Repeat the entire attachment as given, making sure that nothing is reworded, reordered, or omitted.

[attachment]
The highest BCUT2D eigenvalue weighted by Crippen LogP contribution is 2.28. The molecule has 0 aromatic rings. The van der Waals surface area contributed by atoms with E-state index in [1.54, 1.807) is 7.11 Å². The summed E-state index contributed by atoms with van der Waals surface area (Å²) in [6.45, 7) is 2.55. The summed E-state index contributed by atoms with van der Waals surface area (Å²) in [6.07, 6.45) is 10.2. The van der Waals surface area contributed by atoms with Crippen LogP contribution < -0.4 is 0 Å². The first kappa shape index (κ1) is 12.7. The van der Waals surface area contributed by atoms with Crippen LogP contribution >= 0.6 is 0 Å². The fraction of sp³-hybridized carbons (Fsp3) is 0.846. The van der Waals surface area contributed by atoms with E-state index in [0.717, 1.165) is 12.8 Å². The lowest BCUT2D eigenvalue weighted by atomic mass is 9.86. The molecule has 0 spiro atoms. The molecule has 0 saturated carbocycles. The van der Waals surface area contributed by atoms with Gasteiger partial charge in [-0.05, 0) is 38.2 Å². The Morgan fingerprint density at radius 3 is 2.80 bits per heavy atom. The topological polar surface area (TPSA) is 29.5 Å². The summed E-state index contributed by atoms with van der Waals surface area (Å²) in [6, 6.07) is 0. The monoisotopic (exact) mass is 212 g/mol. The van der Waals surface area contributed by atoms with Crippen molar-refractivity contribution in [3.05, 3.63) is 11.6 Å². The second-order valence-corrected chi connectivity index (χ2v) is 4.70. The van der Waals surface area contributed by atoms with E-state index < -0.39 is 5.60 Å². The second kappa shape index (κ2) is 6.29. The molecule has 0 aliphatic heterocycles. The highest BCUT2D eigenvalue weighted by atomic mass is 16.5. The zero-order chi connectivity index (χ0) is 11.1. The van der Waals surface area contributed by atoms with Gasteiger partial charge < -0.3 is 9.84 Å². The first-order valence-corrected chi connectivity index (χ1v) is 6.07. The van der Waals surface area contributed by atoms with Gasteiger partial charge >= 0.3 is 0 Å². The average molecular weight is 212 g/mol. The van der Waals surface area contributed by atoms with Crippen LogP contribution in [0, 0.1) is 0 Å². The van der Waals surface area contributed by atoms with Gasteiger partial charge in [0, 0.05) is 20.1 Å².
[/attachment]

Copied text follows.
The highest BCUT2D eigenvalue weighted by Crippen LogP contribution is 2.28. The molecule has 0 aromatic rings. The van der Waals surface area contributed by atoms with E-state index in [1.54, 1.807) is 7.11 Å². The summed E-state index contributed by atoms with van der Waals surface area (Å²) in [6.45, 7) is 2.55. The summed E-state index contributed by atoms with van der Waals surface area (Å²) in [6.07, 6.45) is 10.2. The van der Waals surface area contributed by atoms with Crippen LogP contribution < -0.4 is 0 Å². The first kappa shape index (κ1) is 12.7. The van der Waals surface area contributed by atoms with Crippen LogP contribution >= 0.6 is 0 Å². The fraction of sp³-hybridized carbons (Fsp3) is 0.846. The van der Waals surface area contributed by atoms with E-state index in [0.717, 1.165) is 12.8 Å². The lowest BCUT2D eigenvalue weighted by atomic mass is 9.86. The molecule has 0 spiro atoms. The molecule has 0 saturated carbocycles. The van der Waals surface area contributed by atoms with Gasteiger partial charge in [-0.05, 0) is 38.2 Å². The Morgan fingerprint density at radius 3 is 2.80 bits per heavy atom. The topological polar surface area (TPSA) is 29.5 Å². The summed E-state index contributed by atoms with van der Waals surface area (Å²) in [6, 6.07) is 0. The monoisotopic (exact) mass is 212 g/mol. The van der Waals surface area contributed by atoms with Crippen molar-refractivity contribution in [3.05, 3.63) is 11.6 Å². The second-order valence-corrected chi connectivity index (χ2v) is 4.70. The van der Waals surface area contributed by atoms with E-state index < -0.39 is 5.60 Å². The second kappa shape index (κ2) is 6.29. The molecule has 0 aliphatic heterocycles. The highest BCUT2D eigenvalue weighted by atomic mass is 16.5. The zero-order chi connectivity index (χ0) is 11.1. The van der Waals surface area contributed by atoms with Gasteiger partial charge < -0.3 is 9.84 Å². The first-order valence-corrected chi connectivity index (χ1v) is 6.07. The van der Waals surface area contributed by atoms with Gasteiger partial charge >= 0.3 is 0 Å². The average molecular weight is 212 g/mol. The van der Waals surface area contributed by atoms with Crippen LogP contribution in [0, 0.1) is 0 Å². The van der Waals surface area contributed by atoms with Gasteiger partial charge in [0, 0.05) is 20.1 Å².